Choosing an Executor and Power of Attorney
When considering your estate plan, it is important to note that “power of attorney” and “executor” are two separate roles. A person named as “attorney” in a Power of Attorney document is responsible for a person’s affairs when they are living but unable to make decisions due to unavailability, illness or accident. Once the person dies, the role of power of attorney no longer exists and the “executor” of a person’s Last Will and Testament is then responsible for managing, probating and disbursing the estate of the deceased person. However, the same person can be named as both power of attorney and executor, if you wish.
For both your attorney and executor, as well as any alternate appointees, the selection of a competent and trustworthy person is very important. It is wise to appoint someone who has administrative experience, is organized, and has the utmost integrity and honesty to serve in either of these two roles.
Power of Attorney
The role of an attorney pursuant to a Power of Attorney document is to step into your shoes and handle your financial and legal affairs if you are unable to do so yourself. This includes, but is not limited to, dealing with your bank, investments, insurance company, property title and mortgage and any ongoing litigation matters. Essentially, the attorney can do anything you could do yourself if you were able. A Power of Attorney document does not give your attorney the authority to make healthcare decisions on your behalf – it is strictly related to your personal finances, business and legal affairs.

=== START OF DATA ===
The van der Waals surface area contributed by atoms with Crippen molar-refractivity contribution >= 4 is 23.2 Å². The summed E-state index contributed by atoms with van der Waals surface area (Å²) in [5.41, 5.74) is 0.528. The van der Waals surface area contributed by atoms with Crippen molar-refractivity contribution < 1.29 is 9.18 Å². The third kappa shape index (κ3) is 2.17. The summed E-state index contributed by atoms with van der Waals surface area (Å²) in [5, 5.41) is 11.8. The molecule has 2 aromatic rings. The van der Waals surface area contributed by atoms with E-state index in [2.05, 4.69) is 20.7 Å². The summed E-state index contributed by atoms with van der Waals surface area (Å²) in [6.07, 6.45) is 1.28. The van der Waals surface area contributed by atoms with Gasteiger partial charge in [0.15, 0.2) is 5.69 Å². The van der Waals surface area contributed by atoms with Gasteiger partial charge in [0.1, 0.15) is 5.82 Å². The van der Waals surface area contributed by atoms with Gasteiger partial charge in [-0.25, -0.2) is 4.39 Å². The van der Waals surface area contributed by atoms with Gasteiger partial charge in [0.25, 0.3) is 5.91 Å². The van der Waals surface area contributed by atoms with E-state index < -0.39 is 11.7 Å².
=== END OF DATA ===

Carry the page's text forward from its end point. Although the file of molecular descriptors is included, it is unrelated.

The attorney must also keep a complete record of all expenses and amounts paid or collected on your behalf when handling your affairs and provide an accounting if requested to do so. The attorney’s authority pursuant to the Power of Attorney ends with your death, but the accounting obligations survive and the attorney may have to provide an accounting to your estate to ensure all of your assets have been dealt with appropriately.
The role of the executor pursuant to your Last Will and Testament is to take charge upon your death and protect your estate assets, account for all of your estate’s legal, financial and real property, pay your outstanding bills and report your assets and liabilities to the probate court. In most cases, this is done with the assistance of accountants and lawyers. Once approved by the probate court, the executor is responsible for distributing your estate assets to your named beneficiaries as set out in your Last Will in Testament.
Expenses and Fees
Any out of pocket expenses of an attorney and an executor are to be reimbursed to them, and an executor may also claim a small fee for their services. However, there is a great deal of work and responsibility involved in both of these roles and the remuneration is often not equal to the work done. It is a role that should not be conferred or taken on lightly.
A lawyer can help you to understand the wide range of issues that arise with the preparation of estate planning documents. If you would like advice regarding the preparation or amendment of these important legal documents or for more information regarding such matters please contact Chahal Priddle LLP at 250-372-3233 to set up an appointment today.